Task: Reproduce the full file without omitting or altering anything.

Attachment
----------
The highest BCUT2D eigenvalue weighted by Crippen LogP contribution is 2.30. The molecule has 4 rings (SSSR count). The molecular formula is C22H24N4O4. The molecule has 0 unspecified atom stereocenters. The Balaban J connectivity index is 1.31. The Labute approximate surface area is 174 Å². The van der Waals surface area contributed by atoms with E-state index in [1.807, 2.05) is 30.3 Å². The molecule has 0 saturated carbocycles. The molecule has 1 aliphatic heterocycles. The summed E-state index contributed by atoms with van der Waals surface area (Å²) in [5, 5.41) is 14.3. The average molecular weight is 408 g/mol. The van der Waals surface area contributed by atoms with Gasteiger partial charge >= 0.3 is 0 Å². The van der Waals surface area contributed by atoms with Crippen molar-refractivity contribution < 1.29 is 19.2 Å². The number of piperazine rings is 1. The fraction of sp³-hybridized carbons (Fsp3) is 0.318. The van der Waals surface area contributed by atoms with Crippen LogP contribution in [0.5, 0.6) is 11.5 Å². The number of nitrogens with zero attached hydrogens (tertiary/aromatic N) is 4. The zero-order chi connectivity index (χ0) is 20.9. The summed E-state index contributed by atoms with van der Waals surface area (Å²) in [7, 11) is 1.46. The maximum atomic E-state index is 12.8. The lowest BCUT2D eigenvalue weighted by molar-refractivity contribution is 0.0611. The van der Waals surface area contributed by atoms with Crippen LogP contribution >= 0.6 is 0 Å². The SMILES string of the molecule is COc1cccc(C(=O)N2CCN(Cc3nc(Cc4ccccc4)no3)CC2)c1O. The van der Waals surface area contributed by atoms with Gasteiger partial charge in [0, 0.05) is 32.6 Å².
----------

The highest BCUT2D eigenvalue weighted by Crippen LogP contribution is 2.30. The molecule has 4 rings (SSSR count). The molecular formula is C22H24N4O4. The molecule has 0 unspecified atom stereocenters. The Balaban J connectivity index is 1.31. The Labute approximate surface area is 174 Å². The van der Waals surface area contributed by atoms with E-state index in [1.807, 2.05) is 30.3 Å². The molecule has 0 saturated carbocycles. The molecule has 1 aliphatic heterocycles. The summed E-state index contributed by atoms with van der Waals surface area (Å²) in [5, 5.41) is 14.3. The average molecular weight is 408 g/mol. The van der Waals surface area contributed by atoms with Gasteiger partial charge >= 0.3 is 0 Å². The van der Waals surface area contributed by atoms with Crippen molar-refractivity contribution < 1.29 is 19.2 Å². The number of piperazine rings is 1. The fraction of sp³-hybridized carbons (Fsp3) is 0.318. The van der Waals surface area contributed by atoms with Crippen LogP contribution in [0.5, 0.6) is 11.5 Å². The number of nitrogens with zero attached hydrogens (tertiary/aromatic N) is 4. The zero-order chi connectivity index (χ0) is 20.9. The summed E-state index contributed by atoms with van der Waals surface area (Å²) in [7, 11) is 1.46. The maximum atomic E-state index is 12.8. The lowest BCUT2D eigenvalue weighted by molar-refractivity contribution is 0.0611. The van der Waals surface area contributed by atoms with Crippen LogP contribution >= 0.6 is 0 Å². The SMILES string of the molecule is COc1cccc(C(=O)N2CCN(Cc3nc(Cc4ccccc4)no3)CC2)c1O. The van der Waals surface area contributed by atoms with Gasteiger partial charge in [0, 0.05) is 32.6 Å².